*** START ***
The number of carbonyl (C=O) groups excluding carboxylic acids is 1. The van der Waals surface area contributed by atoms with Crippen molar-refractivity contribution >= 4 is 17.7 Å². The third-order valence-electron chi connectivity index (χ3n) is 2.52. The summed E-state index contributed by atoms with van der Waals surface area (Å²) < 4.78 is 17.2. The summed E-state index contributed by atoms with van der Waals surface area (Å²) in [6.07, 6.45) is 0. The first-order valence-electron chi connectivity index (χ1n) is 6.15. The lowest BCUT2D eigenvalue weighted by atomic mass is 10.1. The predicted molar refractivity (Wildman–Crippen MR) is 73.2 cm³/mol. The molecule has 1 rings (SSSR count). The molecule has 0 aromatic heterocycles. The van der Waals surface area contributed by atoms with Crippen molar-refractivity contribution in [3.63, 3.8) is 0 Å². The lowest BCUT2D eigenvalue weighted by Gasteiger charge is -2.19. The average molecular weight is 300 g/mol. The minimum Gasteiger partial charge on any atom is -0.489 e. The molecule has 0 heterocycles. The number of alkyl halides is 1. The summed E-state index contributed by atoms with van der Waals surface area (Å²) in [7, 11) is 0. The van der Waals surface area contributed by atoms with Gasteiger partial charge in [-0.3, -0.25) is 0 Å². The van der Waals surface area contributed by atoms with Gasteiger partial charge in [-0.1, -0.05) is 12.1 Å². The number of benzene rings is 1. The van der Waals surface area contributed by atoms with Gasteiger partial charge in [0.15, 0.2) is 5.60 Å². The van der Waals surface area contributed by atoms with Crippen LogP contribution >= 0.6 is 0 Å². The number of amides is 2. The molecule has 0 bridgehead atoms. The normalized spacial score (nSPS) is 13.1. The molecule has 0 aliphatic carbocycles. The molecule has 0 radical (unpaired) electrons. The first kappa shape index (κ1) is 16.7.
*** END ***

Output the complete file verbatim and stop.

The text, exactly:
The number of carbonyl (C=O) groups excluding carboxylic acids is 1. The van der Waals surface area contributed by atoms with Crippen molar-refractivity contribution >= 4 is 17.7 Å². The third-order valence-electron chi connectivity index (χ3n) is 2.52. The summed E-state index contributed by atoms with van der Waals surface area (Å²) < 4.78 is 17.2. The summed E-state index contributed by atoms with van der Waals surface area (Å²) in [6.07, 6.45) is 0. The first-order valence-electron chi connectivity index (χ1n) is 6.15. The lowest BCUT2D eigenvalue weighted by atomic mass is 10.1. The predicted molar refractivity (Wildman–Crippen MR) is 73.2 cm³/mol. The molecule has 1 rings (SSSR count). The molecule has 0 aromatic heterocycles. The van der Waals surface area contributed by atoms with Crippen molar-refractivity contribution in [3.63, 3.8) is 0 Å². The lowest BCUT2D eigenvalue weighted by Gasteiger charge is -2.19. The average molecular weight is 300 g/mol. The minimum Gasteiger partial charge on any atom is -0.489 e. The molecule has 0 heterocycles. The number of alkyl halides is 1. The summed E-state index contributed by atoms with van der Waals surface area (Å²) in [7, 11) is 0. The van der Waals surface area contributed by atoms with Gasteiger partial charge in [-0.3, -0.25) is 0 Å². The van der Waals surface area contributed by atoms with Gasteiger partial charge in [-0.1, -0.05) is 12.1 Å². The number of benzene rings is 1. The van der Waals surface area contributed by atoms with Gasteiger partial charge in [0.15, 0.2) is 5.60 Å². The van der Waals surface area contributed by atoms with Crippen LogP contribution >= 0.6 is 0 Å². The number of amides is 2. The molecule has 0 bridgehead atoms. The normalized spacial score (nSPS) is 13.1. The molecule has 0 aliphatic carbocycles. The molecule has 0 radical (unpaired) electrons. The first kappa shape index (κ1) is 16.7.